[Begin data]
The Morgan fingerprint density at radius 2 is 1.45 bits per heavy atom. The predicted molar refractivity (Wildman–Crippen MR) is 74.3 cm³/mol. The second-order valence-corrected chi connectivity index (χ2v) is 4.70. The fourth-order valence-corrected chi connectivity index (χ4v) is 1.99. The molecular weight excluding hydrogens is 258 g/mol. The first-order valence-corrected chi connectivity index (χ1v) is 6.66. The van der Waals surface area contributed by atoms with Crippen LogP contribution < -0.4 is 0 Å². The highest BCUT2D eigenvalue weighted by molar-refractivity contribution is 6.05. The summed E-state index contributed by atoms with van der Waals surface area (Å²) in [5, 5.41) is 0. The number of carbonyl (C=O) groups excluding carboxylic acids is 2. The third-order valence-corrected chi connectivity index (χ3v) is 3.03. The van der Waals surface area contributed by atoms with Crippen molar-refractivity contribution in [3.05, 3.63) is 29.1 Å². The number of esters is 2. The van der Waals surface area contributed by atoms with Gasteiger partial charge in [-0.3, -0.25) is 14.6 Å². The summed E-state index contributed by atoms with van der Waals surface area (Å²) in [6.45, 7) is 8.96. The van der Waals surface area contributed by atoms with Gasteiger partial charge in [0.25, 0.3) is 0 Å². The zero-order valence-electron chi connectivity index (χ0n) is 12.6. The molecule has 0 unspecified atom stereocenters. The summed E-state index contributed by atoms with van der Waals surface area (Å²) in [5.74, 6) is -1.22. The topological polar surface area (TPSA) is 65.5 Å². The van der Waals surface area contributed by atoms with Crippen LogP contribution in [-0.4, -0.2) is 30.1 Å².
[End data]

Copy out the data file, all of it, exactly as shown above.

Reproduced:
The Morgan fingerprint density at radius 2 is 1.45 bits per heavy atom. The predicted molar refractivity (Wildman–Crippen MR) is 74.3 cm³/mol. The second-order valence-corrected chi connectivity index (χ2v) is 4.70. The fourth-order valence-corrected chi connectivity index (χ4v) is 1.99. The molecular weight excluding hydrogens is 258 g/mol. The first-order valence-corrected chi connectivity index (χ1v) is 6.66. The van der Waals surface area contributed by atoms with Crippen LogP contribution < -0.4 is 0 Å². The highest BCUT2D eigenvalue weighted by molar-refractivity contribution is 6.05. The summed E-state index contributed by atoms with van der Waals surface area (Å²) in [5, 5.41) is 0. The number of carbonyl (C=O) groups excluding carboxylic acids is 2. The third-order valence-corrected chi connectivity index (χ3v) is 3.03. The van der Waals surface area contributed by atoms with Crippen molar-refractivity contribution in [3.05, 3.63) is 29.1 Å². The number of esters is 2. The van der Waals surface area contributed by atoms with Gasteiger partial charge in [-0.3, -0.25) is 14.6 Å². The summed E-state index contributed by atoms with van der Waals surface area (Å²) in [6.45, 7) is 8.96. The van der Waals surface area contributed by atoms with Gasteiger partial charge in [0.25, 0.3) is 0 Å². The zero-order valence-electron chi connectivity index (χ0n) is 12.6. The molecule has 0 unspecified atom stereocenters. The summed E-state index contributed by atoms with van der Waals surface area (Å²) in [5.74, 6) is -1.22. The topological polar surface area (TPSA) is 65.5 Å². The van der Waals surface area contributed by atoms with Crippen LogP contribution in [-0.4, -0.2) is 30.1 Å².